Older Americans Less Likely to Need Mortgage Help, Very Few Seek Counseling

For people with mortgage troubles, Department of Housing and Urban Development-supported housing counseling is often the last place they look to for help. 

Most are likely to first go to friends and family, and then to their lender. Finally, they will seek housing counseling support, say recent results of a survey conducted by Money Management International. 

One fourth of the 1,000 survey respondents said they either needed assistance or knew someone who needed assistance meeting their mortgage payments over the last four years. A surprising result, MMI notes, perhaps due to the widespread media coverage of the housing crisis.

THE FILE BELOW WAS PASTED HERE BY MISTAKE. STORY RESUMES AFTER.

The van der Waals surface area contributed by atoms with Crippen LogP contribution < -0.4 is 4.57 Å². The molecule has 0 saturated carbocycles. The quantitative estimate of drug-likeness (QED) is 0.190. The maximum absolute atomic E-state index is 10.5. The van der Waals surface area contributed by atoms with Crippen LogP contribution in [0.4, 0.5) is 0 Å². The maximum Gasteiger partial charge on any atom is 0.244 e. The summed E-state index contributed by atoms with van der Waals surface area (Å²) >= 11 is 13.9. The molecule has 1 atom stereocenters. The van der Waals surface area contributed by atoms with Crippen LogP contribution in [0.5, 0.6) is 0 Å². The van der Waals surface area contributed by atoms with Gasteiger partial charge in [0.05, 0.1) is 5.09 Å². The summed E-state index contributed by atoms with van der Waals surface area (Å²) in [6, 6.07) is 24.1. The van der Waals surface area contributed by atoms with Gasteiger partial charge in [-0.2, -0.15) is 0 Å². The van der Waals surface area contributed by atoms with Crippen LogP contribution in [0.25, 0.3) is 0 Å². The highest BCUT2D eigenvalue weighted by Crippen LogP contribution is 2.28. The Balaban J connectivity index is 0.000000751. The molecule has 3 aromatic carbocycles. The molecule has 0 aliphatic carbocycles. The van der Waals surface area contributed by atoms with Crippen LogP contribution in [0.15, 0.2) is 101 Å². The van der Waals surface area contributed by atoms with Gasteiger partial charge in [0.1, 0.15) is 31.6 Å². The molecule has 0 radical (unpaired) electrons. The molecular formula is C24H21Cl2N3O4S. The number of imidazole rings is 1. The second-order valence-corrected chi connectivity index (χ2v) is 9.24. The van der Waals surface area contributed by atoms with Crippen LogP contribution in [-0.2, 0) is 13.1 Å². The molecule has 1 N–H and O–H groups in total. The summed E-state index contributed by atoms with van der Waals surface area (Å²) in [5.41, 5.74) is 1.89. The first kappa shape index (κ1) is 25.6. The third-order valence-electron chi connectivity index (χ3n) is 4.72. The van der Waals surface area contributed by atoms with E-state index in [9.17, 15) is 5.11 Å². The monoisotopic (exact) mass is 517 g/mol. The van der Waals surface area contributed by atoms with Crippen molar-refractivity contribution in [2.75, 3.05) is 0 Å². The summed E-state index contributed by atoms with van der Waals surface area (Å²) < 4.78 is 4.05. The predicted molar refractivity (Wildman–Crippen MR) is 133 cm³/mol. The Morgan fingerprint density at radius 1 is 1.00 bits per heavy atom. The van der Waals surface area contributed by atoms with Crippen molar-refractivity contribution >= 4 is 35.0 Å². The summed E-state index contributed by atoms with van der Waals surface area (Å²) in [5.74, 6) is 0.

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For those who did need help meeting payments, 50% said they would first go to friends and family. Another 26% said they would first go to their lender, and finally just 13% said they’d first seek a credit counseling service. 

The MMI survey also found people 55 and older were less likely to have problems meeting their mortgage payments, or to know someone who needed help. This could suggest that they are less likely to have a mortgage in general, MMI said, or that they are better money managers. 

View the full survey results

Written by Elizabeth Ecker

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  • More folks would participate in counseling sponsored by HUD if they knew the programs existed.  They’re terrific programs but appear to be HUD’s best kept secrets.  Maybe HUD could apply some resources marketing those programs, letting consumers know they’re available?

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